“These days the world has seen what Northern Ireland looks like because you've all watched Game of Thrones. So all those amazing locations in Game of Thrones we were taken to as kids like the Giant's Causeway and the North Antrim Coast and Dunluce Castle. Whenever we went there, my father was always telling me about the giants and the trolls who lived underneath. So I was very alive to the idea that underneath this incredibly green grass of Ireland was full of pixies and sprites that my father used to tell me about.” It was the opportunity to film in his native Northern Ireland that proved a great draw (some scenes were also shot in the south).
“We were in Portrush on the north Antrim coast and a place called White Sands. There were so many of us. There was an aerial unit and a marine unit. There was a car unit for the travelling shots. There was a surfing unit. And then there was an acting unit. So what it meant was when we arrived in Northern Ireland, we had to kind of take over the town, every hotel and every place we could possibly stay.
“We were given unbelievable assistance. I mentioned Game of Thrones earlier. That part of the world now is so savvy and lined up for dealing with big film crews. The people are so friendly, they're interested and they don't mind hanging on for a minute while you shoot a film.
"But the natural landscape is so strong all the way up to the Giant's Causeway, basically that stretch of coast, we were there for quite some time. We managed to survive hurricane Hector which happened while we were there. It was an exciting place to make a film. And it reminded me of places that we'd visited as a as a kid. It felt like a very personal return."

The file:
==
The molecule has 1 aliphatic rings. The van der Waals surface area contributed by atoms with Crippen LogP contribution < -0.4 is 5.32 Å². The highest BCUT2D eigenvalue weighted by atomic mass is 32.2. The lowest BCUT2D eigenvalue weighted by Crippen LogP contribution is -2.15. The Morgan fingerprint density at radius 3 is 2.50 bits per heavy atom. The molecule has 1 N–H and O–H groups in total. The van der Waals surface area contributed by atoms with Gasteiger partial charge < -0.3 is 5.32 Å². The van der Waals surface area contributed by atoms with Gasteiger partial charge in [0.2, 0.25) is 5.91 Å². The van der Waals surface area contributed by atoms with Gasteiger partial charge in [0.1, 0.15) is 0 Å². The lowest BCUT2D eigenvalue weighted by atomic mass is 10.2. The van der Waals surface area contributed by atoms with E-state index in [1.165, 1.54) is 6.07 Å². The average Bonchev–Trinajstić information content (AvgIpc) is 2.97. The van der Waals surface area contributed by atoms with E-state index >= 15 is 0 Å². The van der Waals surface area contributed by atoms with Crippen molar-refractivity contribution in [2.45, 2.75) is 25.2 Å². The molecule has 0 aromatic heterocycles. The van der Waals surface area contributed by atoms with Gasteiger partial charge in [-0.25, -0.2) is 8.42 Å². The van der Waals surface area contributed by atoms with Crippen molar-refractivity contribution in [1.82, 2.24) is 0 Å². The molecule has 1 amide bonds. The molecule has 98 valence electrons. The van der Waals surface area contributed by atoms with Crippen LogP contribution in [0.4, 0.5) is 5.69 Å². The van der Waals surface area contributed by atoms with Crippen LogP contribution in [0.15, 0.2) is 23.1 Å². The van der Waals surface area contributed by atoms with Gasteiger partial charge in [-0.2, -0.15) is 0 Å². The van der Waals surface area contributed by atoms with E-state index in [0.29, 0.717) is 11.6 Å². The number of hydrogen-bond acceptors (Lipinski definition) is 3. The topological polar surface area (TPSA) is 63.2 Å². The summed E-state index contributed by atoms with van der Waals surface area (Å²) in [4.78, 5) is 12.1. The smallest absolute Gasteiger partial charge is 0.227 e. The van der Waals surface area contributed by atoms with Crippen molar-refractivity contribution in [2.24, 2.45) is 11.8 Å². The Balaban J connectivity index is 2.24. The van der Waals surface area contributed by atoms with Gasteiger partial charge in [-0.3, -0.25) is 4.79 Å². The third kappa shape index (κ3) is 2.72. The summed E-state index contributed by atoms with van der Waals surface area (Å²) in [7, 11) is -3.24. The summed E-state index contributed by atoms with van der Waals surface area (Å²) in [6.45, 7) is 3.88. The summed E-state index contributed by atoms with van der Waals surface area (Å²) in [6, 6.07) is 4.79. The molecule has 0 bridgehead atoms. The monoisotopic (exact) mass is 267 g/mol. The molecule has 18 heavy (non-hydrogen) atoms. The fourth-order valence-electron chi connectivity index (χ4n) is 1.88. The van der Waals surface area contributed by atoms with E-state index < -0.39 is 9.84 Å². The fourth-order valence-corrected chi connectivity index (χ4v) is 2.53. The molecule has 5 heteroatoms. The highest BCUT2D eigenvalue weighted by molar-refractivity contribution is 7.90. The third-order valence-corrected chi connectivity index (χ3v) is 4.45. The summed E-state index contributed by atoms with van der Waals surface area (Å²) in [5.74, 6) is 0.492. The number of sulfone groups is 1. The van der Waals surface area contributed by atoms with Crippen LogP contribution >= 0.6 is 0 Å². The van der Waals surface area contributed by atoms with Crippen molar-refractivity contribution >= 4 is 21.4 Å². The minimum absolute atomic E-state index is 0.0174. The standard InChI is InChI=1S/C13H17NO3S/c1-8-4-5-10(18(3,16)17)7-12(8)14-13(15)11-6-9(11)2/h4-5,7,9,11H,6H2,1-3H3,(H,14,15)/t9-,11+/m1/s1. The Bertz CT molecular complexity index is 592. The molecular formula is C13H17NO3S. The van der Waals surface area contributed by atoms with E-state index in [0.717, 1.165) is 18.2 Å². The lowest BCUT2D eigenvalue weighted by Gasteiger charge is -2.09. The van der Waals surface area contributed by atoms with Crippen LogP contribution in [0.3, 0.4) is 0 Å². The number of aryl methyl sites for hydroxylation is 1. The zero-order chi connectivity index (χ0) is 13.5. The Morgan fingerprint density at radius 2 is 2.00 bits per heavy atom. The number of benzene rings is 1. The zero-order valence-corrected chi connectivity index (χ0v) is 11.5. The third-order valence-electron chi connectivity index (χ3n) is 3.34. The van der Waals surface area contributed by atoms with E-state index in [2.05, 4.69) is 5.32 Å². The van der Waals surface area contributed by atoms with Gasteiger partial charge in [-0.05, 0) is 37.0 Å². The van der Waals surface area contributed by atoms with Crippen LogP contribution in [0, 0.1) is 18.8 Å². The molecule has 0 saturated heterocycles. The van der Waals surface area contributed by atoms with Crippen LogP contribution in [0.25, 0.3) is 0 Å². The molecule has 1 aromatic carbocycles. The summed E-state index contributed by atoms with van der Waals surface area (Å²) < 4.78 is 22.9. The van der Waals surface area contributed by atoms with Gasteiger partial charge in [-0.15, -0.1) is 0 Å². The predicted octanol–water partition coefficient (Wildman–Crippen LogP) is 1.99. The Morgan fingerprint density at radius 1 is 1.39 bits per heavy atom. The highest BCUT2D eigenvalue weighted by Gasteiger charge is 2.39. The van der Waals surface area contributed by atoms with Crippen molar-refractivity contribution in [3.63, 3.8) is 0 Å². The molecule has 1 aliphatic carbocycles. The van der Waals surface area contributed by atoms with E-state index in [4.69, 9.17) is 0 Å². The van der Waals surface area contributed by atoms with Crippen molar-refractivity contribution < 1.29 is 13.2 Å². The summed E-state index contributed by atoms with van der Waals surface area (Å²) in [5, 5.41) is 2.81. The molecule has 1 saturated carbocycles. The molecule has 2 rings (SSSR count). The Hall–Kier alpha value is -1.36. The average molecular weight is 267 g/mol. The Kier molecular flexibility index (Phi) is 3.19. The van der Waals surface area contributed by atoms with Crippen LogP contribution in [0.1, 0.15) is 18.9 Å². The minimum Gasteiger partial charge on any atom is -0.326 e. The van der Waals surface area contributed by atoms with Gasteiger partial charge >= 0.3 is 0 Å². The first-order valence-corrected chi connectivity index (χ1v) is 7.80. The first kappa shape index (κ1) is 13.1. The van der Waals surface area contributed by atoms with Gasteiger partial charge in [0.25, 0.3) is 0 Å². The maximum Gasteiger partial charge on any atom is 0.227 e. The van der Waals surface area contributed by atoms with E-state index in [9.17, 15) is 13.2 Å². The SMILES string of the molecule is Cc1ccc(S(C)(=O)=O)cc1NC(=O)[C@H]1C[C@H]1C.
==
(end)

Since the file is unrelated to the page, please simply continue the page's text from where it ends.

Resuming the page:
Finding his Artemis and the female young lead character, Holly Short, involved a worldwide search, leading them to young Irish stars Ferdia Shaw and Lara McDonnell.
“Ferdia had read all the books and was so passionate about the character that he was a winner. Lara had played Matilda in London during one of the runs of that theatre play.
“But also they were incredibly patient. The process probably took nine months for anybody who got a part. That process and responding to it already indicated whether they were going to be a strong candidate because they were going to have to deal with all the vicissitudes of making a picture.” Like all of us, he has thought about his future career and life in general as the pandemic made its presence felt. “I think you end up… you're engaged with yourself. I don't mean in a self-indulgent way, but we all have, don't we, a lot more time to think about the world and about ourselves and how the two things happen and connect.”
Branagh will turn 60 in December. Will this be another time of reflection? He smiles. “When my brother, who's five years older than me, hit this one, he said: ‘oh, it's just a number’. But I think when it comes to the decades, you can't help but have some sense of something. In a way, anything that I might have thought about that that made me feel soft and fuzzy has been kind of interrupted by the lockdown because it feels like we're in a global moment of reflection that trumps everything.
“All it does is register for me a sense of wonder that I've had a career that's allowed me to get here. I've been healthy enough to get here thus far. And I guess if all three of the movies that I'm involved with this year, Artemis and (Christopher Nolan’s) Tenet and Death on the Nile, actually manage to come out and be seen by an audience, I think that in itself, in this crazy year, 2020, will be a kind of miracle.”